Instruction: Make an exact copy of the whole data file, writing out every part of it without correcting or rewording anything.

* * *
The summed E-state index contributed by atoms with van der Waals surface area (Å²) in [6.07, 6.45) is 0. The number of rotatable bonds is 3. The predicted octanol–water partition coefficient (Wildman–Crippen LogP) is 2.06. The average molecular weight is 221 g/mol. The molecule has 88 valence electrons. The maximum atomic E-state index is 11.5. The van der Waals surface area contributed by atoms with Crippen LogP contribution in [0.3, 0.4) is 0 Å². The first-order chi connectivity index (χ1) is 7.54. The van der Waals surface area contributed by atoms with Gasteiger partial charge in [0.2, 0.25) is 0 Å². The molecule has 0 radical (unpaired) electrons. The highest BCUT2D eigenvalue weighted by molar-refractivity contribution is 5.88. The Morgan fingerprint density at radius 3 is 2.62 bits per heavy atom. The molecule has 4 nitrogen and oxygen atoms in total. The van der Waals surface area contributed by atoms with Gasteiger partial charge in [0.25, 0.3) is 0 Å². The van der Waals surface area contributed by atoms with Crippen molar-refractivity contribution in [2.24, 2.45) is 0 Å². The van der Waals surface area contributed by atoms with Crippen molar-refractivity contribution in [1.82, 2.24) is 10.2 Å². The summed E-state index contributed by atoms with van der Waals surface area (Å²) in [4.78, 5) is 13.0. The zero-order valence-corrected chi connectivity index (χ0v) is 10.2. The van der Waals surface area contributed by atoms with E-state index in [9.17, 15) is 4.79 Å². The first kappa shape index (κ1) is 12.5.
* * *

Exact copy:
The summed E-state index contributed by atoms with van der Waals surface area (Å²) in [6.07, 6.45) is 0. The number of rotatable bonds is 3. The predicted octanol–water partition coefficient (Wildman–Crippen LogP) is 2.06. The average molecular weight is 221 g/mol. The molecule has 88 valence electrons. The maximum atomic E-state index is 11.5. The van der Waals surface area contributed by atoms with Crippen LogP contribution in [0.3, 0.4) is 0 Å². The first-order chi connectivity index (χ1) is 7.54. The van der Waals surface area contributed by atoms with Gasteiger partial charge in [0.2, 0.25) is 0 Å². The molecule has 0 radical (unpaired) electrons. The highest BCUT2D eigenvalue weighted by molar-refractivity contribution is 5.88. The Morgan fingerprint density at radius 3 is 2.62 bits per heavy atom. The molecule has 4 nitrogen and oxygen atoms in total. The van der Waals surface area contributed by atoms with Gasteiger partial charge in [0.25, 0.3) is 0 Å². The van der Waals surface area contributed by atoms with Crippen molar-refractivity contribution in [2.24, 2.45) is 0 Å². The van der Waals surface area contributed by atoms with Crippen molar-refractivity contribution in [1.82, 2.24) is 10.2 Å². The summed E-state index contributed by atoms with van der Waals surface area (Å²) in [4.78, 5) is 13.0. The zero-order valence-corrected chi connectivity index (χ0v) is 10.2. The van der Waals surface area contributed by atoms with E-state index in [9.17, 15) is 4.79 Å². The first kappa shape index (κ1) is 12.5.